Annular eclipse May 2003

Annular eclipse May 2003

Chasing the sun

I knew it. I knew full well that driving the 250 miles or so to Thurso to watch the annular eclipse would see me standing on a headland somewhere staring into the clouds. But you've go to try, haven't you? There won't be another one for 90 years now.

Clouds obscure Scotland's 'ring of fire' eclipse

YOU will never see its like again in Scotland. Only a handful of people on the Scottish mainland witnessed yesterday’s stunning annular eclipse, which will not be repeated until 2093.

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City stargazers under a cloud

CLOUD scuppered Edinburgh stargazers’ hopes of catching a glimpse of a once-in-a-lifetime eclipse early today.

A solar event that's hard to eclipse

EARLY risers across northern Scotland were expected to have witnessed a spectacular once-in-a-lifetime annular solar eclipse this morning - weather permitting.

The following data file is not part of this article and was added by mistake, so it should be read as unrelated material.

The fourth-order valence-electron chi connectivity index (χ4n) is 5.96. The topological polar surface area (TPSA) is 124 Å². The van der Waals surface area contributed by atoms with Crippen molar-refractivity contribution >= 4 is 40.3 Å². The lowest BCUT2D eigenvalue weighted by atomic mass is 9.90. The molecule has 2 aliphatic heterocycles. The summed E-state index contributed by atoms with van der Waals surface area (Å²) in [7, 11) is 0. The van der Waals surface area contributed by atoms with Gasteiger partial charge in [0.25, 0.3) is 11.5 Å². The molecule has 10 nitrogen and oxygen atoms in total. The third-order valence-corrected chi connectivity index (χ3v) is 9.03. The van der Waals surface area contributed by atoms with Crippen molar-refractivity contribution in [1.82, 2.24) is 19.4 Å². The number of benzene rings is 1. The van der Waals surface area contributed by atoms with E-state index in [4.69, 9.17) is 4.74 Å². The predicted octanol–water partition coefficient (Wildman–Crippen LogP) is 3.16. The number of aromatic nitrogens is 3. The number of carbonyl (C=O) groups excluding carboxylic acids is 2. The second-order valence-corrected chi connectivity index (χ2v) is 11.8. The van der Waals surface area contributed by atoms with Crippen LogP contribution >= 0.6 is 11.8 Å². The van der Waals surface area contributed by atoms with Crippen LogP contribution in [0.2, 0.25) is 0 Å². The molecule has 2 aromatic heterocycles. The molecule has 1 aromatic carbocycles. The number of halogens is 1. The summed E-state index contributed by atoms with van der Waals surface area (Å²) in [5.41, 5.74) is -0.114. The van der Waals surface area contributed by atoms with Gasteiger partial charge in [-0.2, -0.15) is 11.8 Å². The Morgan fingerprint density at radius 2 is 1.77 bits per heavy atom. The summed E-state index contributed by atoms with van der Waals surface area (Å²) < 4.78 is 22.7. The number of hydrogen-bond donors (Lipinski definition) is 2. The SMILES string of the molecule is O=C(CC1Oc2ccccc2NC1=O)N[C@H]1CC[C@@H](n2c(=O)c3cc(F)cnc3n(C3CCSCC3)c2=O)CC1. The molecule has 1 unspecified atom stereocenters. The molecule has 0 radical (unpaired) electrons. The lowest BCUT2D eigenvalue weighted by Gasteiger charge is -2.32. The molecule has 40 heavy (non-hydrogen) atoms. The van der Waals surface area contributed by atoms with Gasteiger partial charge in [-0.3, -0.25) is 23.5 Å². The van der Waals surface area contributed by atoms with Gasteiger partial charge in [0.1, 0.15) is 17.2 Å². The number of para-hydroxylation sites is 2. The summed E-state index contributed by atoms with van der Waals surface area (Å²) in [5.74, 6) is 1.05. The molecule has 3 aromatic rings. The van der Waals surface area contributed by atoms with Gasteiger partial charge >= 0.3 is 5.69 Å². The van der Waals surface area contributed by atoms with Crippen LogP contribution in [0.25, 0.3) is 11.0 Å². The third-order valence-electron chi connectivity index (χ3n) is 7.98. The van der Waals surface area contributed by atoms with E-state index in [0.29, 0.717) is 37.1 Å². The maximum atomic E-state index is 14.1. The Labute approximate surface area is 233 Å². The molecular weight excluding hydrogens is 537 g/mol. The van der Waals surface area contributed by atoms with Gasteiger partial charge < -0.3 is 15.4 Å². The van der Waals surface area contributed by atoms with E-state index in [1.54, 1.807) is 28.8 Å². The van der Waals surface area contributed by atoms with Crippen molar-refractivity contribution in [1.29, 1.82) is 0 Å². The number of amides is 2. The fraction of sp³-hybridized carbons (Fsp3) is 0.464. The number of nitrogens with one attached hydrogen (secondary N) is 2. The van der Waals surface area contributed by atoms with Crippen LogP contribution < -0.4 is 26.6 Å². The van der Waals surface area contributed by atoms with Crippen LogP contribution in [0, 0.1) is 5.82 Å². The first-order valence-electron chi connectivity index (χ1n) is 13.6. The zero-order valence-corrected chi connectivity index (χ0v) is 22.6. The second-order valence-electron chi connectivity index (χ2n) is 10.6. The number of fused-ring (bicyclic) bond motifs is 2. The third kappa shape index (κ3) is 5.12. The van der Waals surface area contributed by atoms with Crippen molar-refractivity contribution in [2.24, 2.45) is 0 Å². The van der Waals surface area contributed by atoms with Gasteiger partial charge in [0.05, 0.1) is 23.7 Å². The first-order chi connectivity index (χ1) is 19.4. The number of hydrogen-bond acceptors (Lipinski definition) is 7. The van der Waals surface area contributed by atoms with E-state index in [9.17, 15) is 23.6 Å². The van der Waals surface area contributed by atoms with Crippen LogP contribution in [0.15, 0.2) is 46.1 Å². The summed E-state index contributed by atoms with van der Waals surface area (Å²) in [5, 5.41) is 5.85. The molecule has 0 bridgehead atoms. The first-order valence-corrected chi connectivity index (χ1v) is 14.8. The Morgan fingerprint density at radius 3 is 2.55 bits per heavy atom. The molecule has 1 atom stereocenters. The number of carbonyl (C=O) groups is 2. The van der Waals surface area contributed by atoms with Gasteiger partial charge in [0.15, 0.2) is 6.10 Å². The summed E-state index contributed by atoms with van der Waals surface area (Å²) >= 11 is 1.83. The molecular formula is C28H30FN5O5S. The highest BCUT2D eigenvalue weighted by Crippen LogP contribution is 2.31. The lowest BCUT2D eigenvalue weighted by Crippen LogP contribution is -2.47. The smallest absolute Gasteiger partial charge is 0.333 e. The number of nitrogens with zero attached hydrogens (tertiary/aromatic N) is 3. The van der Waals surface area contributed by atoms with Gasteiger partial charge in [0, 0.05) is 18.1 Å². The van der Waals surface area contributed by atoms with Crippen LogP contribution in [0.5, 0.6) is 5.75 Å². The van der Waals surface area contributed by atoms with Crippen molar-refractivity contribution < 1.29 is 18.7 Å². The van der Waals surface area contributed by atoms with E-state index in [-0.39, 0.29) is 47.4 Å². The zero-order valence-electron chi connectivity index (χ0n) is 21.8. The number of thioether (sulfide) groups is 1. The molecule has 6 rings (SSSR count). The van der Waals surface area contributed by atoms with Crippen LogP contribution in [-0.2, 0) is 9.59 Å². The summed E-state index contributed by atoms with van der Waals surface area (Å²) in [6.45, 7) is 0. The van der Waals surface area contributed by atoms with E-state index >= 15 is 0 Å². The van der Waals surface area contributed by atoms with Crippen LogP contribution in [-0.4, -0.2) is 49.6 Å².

Stargazers head north for annular eclipse

STARGAZERS from far and wide were today making their way to the north of Scotland, hoping to catch a glimpse of this weekend’s much anticipated annular eclipse.

Scotland's eclipse

This Saturday, weather permitting, Northern Scotland will be the only place in Britain where you have a chance of seeing the first annular eclipse since 1921, and the last until 2093. The only other countries where you will be able to see it are Greenland and Iceland.

Scotland prepares for the eclipse

A CAR park by the sea on the north coast of Scotland will this week become the most unlikely of tourist destinations for sun-worshippers, if only for two minutes and seven seconds.

The annular eclipse

SATURDAY, 31 May, in the early hours of the morning, will bring the moment that so many sun and moon worshippers have been waiting for. While they may not do a buck-naked sun dance à la Billy Connolly, there are many people who think that such natural phenomena have a significance outside of anything we can understand. Most people, however, just want to see it and say they were there.

Guided walk to eclipse the rest

VISITORS following the sun for the once-in-a-lifetime chance of seeing a natural phenomenon are being offered a view from one of the highest points in Scotland.

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